From ventilator and chip shortages to what kind of ships traverses through which canals, the linkages and nodes of the global economy have rarely been in the spotlight as much as they have over the last 12 months. Many of these disruptions are short-term ones, but they have also brought attention to longstanding challenges of supply chain resilience and dependence. One of those challenges is that of China’s grip on rare earth elements (REEs), a key input in permanent magnets that are in everything from smart phones and wind turbines to electric vehicles and missile guidance systems. This is not the first time these 17 elements that sit at the bottom of the periodic table have raised alarm from Tokyo to Washington. Back in 2010, Beijing was roundly accused of embargoing REE exports to Japan as Sino-Japan relations soured.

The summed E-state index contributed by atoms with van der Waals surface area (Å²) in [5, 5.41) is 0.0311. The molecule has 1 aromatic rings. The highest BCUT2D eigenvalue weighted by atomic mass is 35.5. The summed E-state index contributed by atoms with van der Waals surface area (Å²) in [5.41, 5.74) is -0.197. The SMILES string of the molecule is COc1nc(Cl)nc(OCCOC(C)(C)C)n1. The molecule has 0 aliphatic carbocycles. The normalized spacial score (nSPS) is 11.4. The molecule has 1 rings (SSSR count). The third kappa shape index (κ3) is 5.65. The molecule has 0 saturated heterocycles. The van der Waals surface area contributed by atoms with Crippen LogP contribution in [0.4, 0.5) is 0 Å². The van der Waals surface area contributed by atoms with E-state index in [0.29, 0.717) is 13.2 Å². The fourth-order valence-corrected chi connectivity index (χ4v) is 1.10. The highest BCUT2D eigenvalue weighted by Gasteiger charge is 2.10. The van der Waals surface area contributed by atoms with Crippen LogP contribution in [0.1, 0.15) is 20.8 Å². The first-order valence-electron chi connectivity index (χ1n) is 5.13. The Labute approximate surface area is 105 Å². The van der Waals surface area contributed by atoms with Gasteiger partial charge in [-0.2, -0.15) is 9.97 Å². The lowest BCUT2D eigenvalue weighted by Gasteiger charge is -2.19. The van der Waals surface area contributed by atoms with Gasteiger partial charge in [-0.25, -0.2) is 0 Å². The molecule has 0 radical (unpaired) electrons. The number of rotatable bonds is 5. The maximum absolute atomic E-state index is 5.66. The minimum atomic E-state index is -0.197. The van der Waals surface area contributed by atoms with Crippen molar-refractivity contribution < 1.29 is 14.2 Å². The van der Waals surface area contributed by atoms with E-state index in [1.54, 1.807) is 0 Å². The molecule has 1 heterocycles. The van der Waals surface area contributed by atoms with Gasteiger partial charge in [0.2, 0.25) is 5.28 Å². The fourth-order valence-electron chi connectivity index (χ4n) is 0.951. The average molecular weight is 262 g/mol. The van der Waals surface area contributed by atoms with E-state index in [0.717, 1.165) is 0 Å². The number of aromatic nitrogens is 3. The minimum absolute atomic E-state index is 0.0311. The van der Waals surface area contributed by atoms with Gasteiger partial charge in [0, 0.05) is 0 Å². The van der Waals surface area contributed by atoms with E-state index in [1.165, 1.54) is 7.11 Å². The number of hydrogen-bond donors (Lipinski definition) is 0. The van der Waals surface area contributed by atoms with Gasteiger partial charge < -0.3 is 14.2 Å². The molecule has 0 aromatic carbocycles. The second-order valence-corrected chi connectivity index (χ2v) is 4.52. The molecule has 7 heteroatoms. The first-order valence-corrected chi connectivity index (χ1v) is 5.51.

At the time, China was responsible for some 90%-plus of REE supplies globally, even though its estimated reserves are around just 25%-33% of the global total. Given the wide belief in Japan and the United States—which also happen to be the largest importers of REEs—that China could weaponize this resource, its supply monopoly raised hackles and intensified calls for diversification. A decade since, has much changed? I had trekked to Inner Mongolia’s Baotou Rare Earth Hi-Tech Zone back in 2010 to gain more insight into China’s designs on the REE industry and how that affected the global market. It’s worth revisiting this industry now to understand how its dynamics shaped Beijing’s thinking and intent on managing this resource.